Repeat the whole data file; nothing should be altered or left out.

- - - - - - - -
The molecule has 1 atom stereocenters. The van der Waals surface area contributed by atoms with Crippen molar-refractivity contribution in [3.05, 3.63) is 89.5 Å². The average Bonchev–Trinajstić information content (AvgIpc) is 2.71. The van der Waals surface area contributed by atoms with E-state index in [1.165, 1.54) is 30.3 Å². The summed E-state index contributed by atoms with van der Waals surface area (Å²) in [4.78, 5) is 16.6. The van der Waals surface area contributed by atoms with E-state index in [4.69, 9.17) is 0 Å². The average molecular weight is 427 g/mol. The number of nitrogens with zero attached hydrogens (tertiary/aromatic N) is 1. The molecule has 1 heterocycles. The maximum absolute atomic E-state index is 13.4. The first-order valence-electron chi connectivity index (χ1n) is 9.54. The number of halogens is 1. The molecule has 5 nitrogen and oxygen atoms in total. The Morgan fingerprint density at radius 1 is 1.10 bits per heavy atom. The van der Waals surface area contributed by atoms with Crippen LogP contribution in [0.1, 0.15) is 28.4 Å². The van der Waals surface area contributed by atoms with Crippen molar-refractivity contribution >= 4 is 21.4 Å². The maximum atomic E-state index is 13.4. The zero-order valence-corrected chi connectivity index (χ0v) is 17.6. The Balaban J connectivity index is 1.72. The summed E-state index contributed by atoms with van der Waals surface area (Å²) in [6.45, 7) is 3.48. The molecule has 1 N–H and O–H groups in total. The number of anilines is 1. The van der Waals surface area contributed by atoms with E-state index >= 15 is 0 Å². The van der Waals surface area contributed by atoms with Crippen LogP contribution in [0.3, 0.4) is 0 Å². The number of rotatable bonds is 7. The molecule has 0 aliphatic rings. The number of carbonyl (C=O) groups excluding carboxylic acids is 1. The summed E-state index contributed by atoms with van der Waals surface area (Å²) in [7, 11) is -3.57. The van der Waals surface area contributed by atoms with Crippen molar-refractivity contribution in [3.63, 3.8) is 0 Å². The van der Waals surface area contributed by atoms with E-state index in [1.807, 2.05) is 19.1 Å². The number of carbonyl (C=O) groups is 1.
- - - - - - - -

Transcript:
The molecule has 1 atom stereocenters. The van der Waals surface area contributed by atoms with Crippen molar-refractivity contribution in [3.05, 3.63) is 89.5 Å². The average Bonchev–Trinajstić information content (AvgIpc) is 2.71. The van der Waals surface area contributed by atoms with E-state index in [1.165, 1.54) is 30.3 Å². The summed E-state index contributed by atoms with van der Waals surface area (Å²) in [4.78, 5) is 16.6. The van der Waals surface area contributed by atoms with E-state index in [4.69, 9.17) is 0 Å². The average molecular weight is 427 g/mol. The number of nitrogens with zero attached hydrogens (tertiary/aromatic N) is 1. The molecule has 1 heterocycles. The maximum absolute atomic E-state index is 13.4. The first-order valence-electron chi connectivity index (χ1n) is 9.54. The number of halogens is 1. The molecule has 5 nitrogen and oxygen atoms in total. The Morgan fingerprint density at radius 1 is 1.10 bits per heavy atom. The van der Waals surface area contributed by atoms with Crippen LogP contribution in [0.1, 0.15) is 28.4 Å². The van der Waals surface area contributed by atoms with Crippen molar-refractivity contribution >= 4 is 21.4 Å². The maximum atomic E-state index is 13.4. The zero-order valence-corrected chi connectivity index (χ0v) is 17.6. The Balaban J connectivity index is 1.72. The summed E-state index contributed by atoms with van der Waals surface area (Å²) in [6.45, 7) is 3.48. The molecule has 1 N–H and O–H groups in total. The number of anilines is 1. The van der Waals surface area contributed by atoms with E-state index >= 15 is 0 Å². The van der Waals surface area contributed by atoms with Crippen LogP contribution in [0.3, 0.4) is 0 Å². The number of rotatable bonds is 7. The molecule has 0 aliphatic rings. The number of carbonyl (C=O) groups excluding carboxylic acids is 1. The summed E-state index contributed by atoms with van der Waals surface area (Å²) in [7, 11) is -3.57. The van der Waals surface area contributed by atoms with Crippen molar-refractivity contribution in [3.63, 3.8) is 0 Å². The van der Waals surface area contributed by atoms with E-state index in [1.807, 2.05) is 19.1 Å². The number of carbonyl (C=O) groups is 1.